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Beneficial Insects

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Insects are key components of life on our planet, and their presence is essential for maintaining balanced terrestrial ecosystems... Weiterlesen
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Insects are key components of life on our planet, and their presence is essential for maintaining balanced terrestrial ecosystems. Without insects humans would struggle to survive, and on a world scale food production would be severely compromised. Many plants and animals depend directly or indirectly on insects for their very survival, and this is particularly so in the case of insectivorous birds and other such creatures. The beneficial role of insects is often overlooked or misunderstood, and in farming circles their very presence on crops is often seen to be unwelcome. In reality, however, many insects are genuinely beneficial, as in the case of parasitic and predacious species. The use of chemical pesticides to control crop pests is becoming more tightly regulated and environmentally undesirable, and low-input farming, in which natural enemies of pests are encouraged to survive or increase, is becoming far more prevalent. Accordingly, Integrated Pest Management (IPM) and Integrated Pest Management (ICM) strategies are increasingly being developed, advocated and adopted.


  • Highlights information on many groups of insects and mites that act as natural enemies or biological control agents of phytophagous insects and mites, including plant pests.
  • Profusely illustrated with high-quality colour photographs.
  • Focuses mainly on insects and mites as natural enemies of plant pests, including parasitic and predacious species that have been accidentally or deliberately introduced in classical biological control programmes.
  • Reviews the role of phytophagous European insects and mites in controlling or managing European plants that have become invasive weeds in other parts of the world, notably North America, Australia and New Zealand.


Dr David V. Alford began his entomological career at the world famous Rothamsted Experimental Station. He later joined the Ministry of Agriculture, Fisheries & Food in Cambridge, where he was eventually appointed Regional Entomologist. He has wide experience of insects and mites associated with agricultural and horticultural crops, both at home and abroad, and has published many scientific papers and profusely illustrated reference books. In 2007 he was awarded the British Crop Protection Council's gold medal for services to crop protection in the UK, and in 2008 received the prestigious Anton de Bary Medal from the Deutsche Phytomedizinische Gesellschaft e.V. in recognition of his work on general and applied entomology.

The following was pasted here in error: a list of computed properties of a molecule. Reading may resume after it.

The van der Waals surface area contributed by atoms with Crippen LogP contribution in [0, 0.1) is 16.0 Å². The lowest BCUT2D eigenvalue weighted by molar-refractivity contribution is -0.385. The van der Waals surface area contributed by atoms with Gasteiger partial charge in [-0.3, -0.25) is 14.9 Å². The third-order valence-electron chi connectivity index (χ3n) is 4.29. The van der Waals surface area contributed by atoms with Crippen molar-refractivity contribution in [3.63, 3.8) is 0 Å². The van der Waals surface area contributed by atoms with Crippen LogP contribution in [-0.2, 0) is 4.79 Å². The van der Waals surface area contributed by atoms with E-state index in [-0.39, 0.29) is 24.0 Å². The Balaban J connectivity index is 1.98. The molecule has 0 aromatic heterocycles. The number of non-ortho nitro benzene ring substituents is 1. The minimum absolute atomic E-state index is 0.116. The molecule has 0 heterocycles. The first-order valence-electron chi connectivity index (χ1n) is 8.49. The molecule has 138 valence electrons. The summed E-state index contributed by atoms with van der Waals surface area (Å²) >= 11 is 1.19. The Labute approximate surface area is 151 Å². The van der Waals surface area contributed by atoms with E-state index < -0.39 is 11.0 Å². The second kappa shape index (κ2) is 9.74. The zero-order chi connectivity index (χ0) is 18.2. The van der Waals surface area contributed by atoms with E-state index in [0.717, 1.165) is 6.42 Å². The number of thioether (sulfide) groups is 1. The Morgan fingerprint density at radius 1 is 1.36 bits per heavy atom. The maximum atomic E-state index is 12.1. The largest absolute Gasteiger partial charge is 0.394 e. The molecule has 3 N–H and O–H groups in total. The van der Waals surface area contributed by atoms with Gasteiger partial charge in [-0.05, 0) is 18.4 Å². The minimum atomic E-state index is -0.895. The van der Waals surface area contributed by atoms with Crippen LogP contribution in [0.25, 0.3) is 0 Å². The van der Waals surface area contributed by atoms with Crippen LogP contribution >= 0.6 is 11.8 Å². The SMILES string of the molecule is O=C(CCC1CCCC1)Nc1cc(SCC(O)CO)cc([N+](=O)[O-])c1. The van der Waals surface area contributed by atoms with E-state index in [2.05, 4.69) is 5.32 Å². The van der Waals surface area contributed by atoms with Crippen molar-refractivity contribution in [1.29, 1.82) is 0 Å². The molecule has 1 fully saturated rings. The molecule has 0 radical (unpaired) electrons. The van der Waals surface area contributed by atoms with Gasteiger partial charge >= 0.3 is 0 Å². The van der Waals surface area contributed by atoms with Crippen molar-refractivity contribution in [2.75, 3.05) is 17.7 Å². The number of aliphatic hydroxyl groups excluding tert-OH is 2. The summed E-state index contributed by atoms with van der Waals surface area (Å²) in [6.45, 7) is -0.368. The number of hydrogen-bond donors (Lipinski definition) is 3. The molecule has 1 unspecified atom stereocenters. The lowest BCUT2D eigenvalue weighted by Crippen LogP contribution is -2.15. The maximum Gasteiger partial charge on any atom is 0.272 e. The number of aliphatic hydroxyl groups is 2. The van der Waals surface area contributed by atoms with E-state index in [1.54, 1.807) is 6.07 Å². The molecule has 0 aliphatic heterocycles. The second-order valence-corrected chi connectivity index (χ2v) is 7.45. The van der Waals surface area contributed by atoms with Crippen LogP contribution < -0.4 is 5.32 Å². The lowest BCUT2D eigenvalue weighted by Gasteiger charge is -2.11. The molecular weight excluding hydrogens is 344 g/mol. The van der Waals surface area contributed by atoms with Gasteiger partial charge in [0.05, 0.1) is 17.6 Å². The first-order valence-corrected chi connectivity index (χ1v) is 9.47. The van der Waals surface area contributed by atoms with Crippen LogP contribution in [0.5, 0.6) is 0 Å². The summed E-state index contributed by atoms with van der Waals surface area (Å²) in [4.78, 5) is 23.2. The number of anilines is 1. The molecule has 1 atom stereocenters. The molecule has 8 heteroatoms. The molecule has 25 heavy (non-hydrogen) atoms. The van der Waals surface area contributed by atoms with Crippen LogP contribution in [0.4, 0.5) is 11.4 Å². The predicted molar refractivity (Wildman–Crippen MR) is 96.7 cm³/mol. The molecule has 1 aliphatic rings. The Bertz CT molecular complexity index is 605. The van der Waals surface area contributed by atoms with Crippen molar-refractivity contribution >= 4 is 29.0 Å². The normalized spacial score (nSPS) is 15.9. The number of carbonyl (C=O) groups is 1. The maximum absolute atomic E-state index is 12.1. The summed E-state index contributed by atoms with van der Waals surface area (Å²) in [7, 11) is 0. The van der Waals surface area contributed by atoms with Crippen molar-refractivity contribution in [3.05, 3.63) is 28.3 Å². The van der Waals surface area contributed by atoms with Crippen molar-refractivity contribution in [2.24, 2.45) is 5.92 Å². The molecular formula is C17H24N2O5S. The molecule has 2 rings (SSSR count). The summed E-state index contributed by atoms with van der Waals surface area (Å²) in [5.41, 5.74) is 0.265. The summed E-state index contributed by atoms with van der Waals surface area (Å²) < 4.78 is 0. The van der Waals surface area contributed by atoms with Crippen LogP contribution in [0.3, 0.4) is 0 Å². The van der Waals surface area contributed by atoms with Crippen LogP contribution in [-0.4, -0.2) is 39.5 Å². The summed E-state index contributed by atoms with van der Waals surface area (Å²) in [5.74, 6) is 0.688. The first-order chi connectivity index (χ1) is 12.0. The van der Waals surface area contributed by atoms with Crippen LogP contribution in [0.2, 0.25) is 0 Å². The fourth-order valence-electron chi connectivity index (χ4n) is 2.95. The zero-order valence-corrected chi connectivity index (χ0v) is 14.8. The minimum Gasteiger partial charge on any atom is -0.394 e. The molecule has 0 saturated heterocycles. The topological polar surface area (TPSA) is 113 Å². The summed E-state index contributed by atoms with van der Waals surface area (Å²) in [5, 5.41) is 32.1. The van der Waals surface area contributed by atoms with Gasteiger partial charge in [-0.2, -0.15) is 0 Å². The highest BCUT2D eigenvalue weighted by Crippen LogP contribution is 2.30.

Chapter 1 Introduction

Chapter 2 Beneficial insects - an overview


Chapter 3 True bugs

Chapter 4 Lacewings and allied insects

Chapter 5 Beetles

Chapter 6 True flies

Chapter 7 Wasps and allied insects

Chapter 8 Miscellaneous predators


Chapter 9 Beneficial phytophagous insects and mites

Appendix I List of parasitic and predacious insects and mites etc. cited in Part 2

Appendix II List of insects and mites cited in Part 2 as prey of parasites, parasitoids or predators

Appendix III List of phytophagous insects and mites associated with weeds

Appendix IV List of plants mentioned in the text


Botanical index

General index

Zoological index


Titel: Beneficial Insects
EAN: 9781482262612
Digitaler Kopierschutz: frei
Format: E-Book (pdf)
Hersteller: Taylor & Francis Ltd.
Genre: Ökologie
Anzahl Seiten: 256
Veröffentlichung: 23.04.2019
Dateigrösse: 325266.3 MB
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